Whether you’re a complete beginner to calisthenics or you’re a veteran athlete looking to incorporate this discipline into your workouts, you’re at the right place. You’ve probably either tried some form of calisthenics out already or seen it in action at your local gym or park. The pandemic lockdowns have skyrocketed the popularity of calisthenics, as you can practice them anywhere and without any equipment. A recent 2023 study in the Journal of Sports Medicine described calisthenics as a “rapidly growing recreational sport“. In this article, we’ll cover how to get started with calisthenics as a beginner.
What is Calisthenics?
That crazy ripped dude you saw on YouTube who can hold his entire body in the air in a push up position with his feet levitating off the floor—that’s called a “planche” in calisthenics. Or perhaps a girl you saw on Instagram who could pull her whole upper body up above a bar from a hanging position using raw strength—that’s called a “muscle up”. It looks pretty impressive, right?
It is insane what a human body can achieve. You can think of calisthenics as art; the beautiful demonstration of strength and aesthetics through one’s physical body. Have you ever seen someone holding themselves parallel to the ground while being floated in the air? That’s known as the human flag, front lever, or back lever.
In a nutshell, calisthenics is a form of fitness that utilizes only your body weight and gravity as a form of resistance. These exercises are practiced with different levels of intensity and tempo, and it’s geared toward the advancement of strength, endurance, balance, flexibility, and coordination.
Anyone can practice calisthenics. In fact, you’ve probably done it before with basic movements such as squats and lunges for training legs, to Russian twists and leg raises for strengthening your core. Consider these to be the simplest form of exercise with no fancy equipment required, and you can do them anywhere and anytime.
The word “Calisthenics” is derived from two Ancient Greek words: Kallos (beautiful), and Stenos (strength). This is the art of utilizing one’s own body weight as resistance for the purpose of developing a physique. Unlike gymnastics, this can be practiced outdoors and it is also known as “street workout”.
Beginner Calisthenics Workout
When it comes to calisthenics, regardless of what your fitness level is at, you should strive to master the basics, also known as the fundamentals. These are the building blocks for the development of your strength. It can be split into 4 parts: pull ups, push ups, dips, and the final fundamental being leg training (think: squats and lunges).
Some calisthenics athletes do indeed “skip leg day”. This is mainly because they don’t want to develop muscles in their lower body because having muscular legs may weigh them down for more advanced skills such as the planche, which is harder to perform.
While this point is valid to a certain extent, you don’t want to be top-heavy where your upper body is disproportionately large compared to your lower body! If you’re interested in building strong and muscular legs with calisthenics, you can check out this follow-along leg workout at home.
For those who have never gotten into sports and want to make a change in their health, it is important to work on your bodyweight strength foundation, because if you don’t, chances of injuries are really high. It is also efficient to practice the basics as this will give you the experience of bodyweight training, and lastly, this is a natural way of training. Why should you train with extra weights if you can even train with your body weight?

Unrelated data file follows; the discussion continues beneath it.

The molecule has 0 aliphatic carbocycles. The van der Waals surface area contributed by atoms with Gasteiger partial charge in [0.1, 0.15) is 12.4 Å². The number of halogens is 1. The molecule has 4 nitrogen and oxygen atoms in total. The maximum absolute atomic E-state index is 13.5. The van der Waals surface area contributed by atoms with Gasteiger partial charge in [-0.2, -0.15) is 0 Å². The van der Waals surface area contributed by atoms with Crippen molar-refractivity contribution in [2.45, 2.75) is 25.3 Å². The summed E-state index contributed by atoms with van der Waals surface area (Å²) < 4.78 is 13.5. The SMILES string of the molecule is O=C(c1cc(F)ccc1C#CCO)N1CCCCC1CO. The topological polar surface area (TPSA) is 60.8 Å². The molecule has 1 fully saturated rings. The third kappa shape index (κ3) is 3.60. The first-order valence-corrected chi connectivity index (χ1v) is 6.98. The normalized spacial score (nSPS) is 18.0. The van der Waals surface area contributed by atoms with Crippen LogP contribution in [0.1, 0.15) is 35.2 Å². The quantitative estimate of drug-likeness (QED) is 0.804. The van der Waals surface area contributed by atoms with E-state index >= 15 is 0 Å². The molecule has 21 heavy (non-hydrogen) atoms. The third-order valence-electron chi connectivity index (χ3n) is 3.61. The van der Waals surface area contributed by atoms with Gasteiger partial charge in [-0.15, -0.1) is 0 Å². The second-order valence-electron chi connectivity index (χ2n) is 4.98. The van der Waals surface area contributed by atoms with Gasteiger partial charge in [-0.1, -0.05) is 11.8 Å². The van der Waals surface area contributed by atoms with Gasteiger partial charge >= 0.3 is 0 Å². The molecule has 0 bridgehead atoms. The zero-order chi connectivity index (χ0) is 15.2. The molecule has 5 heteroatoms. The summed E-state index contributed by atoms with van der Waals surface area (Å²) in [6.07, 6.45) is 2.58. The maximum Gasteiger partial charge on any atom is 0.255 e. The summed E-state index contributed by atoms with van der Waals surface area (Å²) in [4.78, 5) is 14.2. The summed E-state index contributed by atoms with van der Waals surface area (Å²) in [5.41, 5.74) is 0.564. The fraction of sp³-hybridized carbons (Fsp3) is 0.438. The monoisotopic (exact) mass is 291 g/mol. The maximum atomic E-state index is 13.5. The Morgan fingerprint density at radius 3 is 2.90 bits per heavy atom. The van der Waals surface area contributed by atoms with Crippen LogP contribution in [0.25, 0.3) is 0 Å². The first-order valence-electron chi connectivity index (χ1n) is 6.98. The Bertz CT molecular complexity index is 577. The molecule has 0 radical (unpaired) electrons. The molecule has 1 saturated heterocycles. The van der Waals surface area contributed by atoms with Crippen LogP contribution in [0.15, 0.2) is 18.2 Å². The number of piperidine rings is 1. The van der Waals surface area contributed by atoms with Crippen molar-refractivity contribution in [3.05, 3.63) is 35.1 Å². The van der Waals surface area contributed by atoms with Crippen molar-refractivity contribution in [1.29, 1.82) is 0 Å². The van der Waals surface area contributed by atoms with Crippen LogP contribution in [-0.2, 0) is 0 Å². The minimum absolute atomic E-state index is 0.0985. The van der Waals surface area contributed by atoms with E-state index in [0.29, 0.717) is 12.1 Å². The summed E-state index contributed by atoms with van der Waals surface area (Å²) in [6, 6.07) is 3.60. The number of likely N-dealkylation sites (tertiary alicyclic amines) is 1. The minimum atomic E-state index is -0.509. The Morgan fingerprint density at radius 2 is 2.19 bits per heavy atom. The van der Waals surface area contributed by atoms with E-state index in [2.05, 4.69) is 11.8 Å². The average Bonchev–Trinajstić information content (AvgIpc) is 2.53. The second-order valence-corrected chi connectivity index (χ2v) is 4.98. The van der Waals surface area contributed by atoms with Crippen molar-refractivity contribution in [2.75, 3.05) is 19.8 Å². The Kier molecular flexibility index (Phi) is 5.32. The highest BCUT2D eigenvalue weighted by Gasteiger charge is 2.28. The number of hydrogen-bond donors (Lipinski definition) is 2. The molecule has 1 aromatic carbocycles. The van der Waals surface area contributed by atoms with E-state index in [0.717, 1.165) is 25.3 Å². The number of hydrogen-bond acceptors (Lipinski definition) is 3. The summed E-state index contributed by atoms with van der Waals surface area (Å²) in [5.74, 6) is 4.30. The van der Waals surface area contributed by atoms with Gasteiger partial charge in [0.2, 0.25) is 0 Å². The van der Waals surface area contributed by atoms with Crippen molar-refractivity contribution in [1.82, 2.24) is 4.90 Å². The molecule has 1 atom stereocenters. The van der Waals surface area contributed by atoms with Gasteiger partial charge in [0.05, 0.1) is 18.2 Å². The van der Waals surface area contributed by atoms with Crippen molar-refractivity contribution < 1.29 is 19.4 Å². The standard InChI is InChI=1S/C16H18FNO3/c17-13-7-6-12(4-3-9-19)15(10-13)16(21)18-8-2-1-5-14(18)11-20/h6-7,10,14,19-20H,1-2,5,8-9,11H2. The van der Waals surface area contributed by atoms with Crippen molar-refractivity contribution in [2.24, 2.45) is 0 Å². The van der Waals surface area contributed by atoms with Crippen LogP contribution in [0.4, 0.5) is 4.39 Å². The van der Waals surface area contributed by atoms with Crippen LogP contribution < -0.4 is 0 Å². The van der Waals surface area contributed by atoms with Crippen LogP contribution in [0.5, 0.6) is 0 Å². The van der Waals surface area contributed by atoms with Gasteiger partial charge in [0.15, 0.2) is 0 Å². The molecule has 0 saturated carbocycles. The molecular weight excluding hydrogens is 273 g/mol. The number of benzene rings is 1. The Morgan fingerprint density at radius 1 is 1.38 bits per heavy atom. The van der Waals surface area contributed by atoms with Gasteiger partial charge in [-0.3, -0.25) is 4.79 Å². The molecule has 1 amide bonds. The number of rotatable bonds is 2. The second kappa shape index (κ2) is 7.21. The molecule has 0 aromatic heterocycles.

It is highly recommended that you also practice the basics even if you have training experience, even though you may think that you are already strong. This is because form, technique, and execution of the exercise can always be improved!
Those who are transitioning from bodybuilding or powerlifting to calisthenics are most likely to do pull ups and push ups with a half range of motion (meaning you’re half repping), which doesn’t reap the full benefits of calisthenics. You should try to do every repetition as clean and strictly as possible with a full range of motion. This is essential in the later stage of your journey if you want to work up towards being able to do a muscle up or a handstand push up.
The goal that you should strive for in calisthenics before moving onto the advanced exercises is 10 strict form pull ups, 15 strict form dips, and 20 strict form push ups. The common ground is strict form, without swaying or rocking your body to complete the movement.
Calisthenics Workout No Equipment
Here is a calisthenics workout for complete beginners who have no training experience that works on all of the four fundamentals. Perform the following workout circuit 4 times, with 30 seconds rest in between exercise, and a 2-minute rest in between sets – Use a timer!
Wall Pull Ups
- Stand facing a door frame or a pole.
- Grasp your hands on each side of the object with your arms extended and your body slightly leaning backward.
- Exhale as you contract your back and bicep muscles to pull your body as close as you can toward the surface.
- Exhale as you extend your arms.
- Aim to do 4 sets of 30 reps.
Wall Push Ups
- Stand facing a door frame or a pole.
- Grasp your hands on each side of the object with your arms extended and your body slightly leaning forward.
- Inhale as you bend your arms to move your body forward toward the wall.
- Exhale as you use your chest and tricep muscles to push away from the wall.
- Aim to do 4 sets of 30 reps.
Jack Knife Squats
- Stand facing a stable surface such as a chair or a wall with your feet being hip-width apart and your toes pointing slightly outward.
- Grasp your hands on an elevated surface in front of you and lower yourself into a squat by bending your knees. Lower down until your thighs are parallel to the ground. Keep your torso upright and your head facing forward.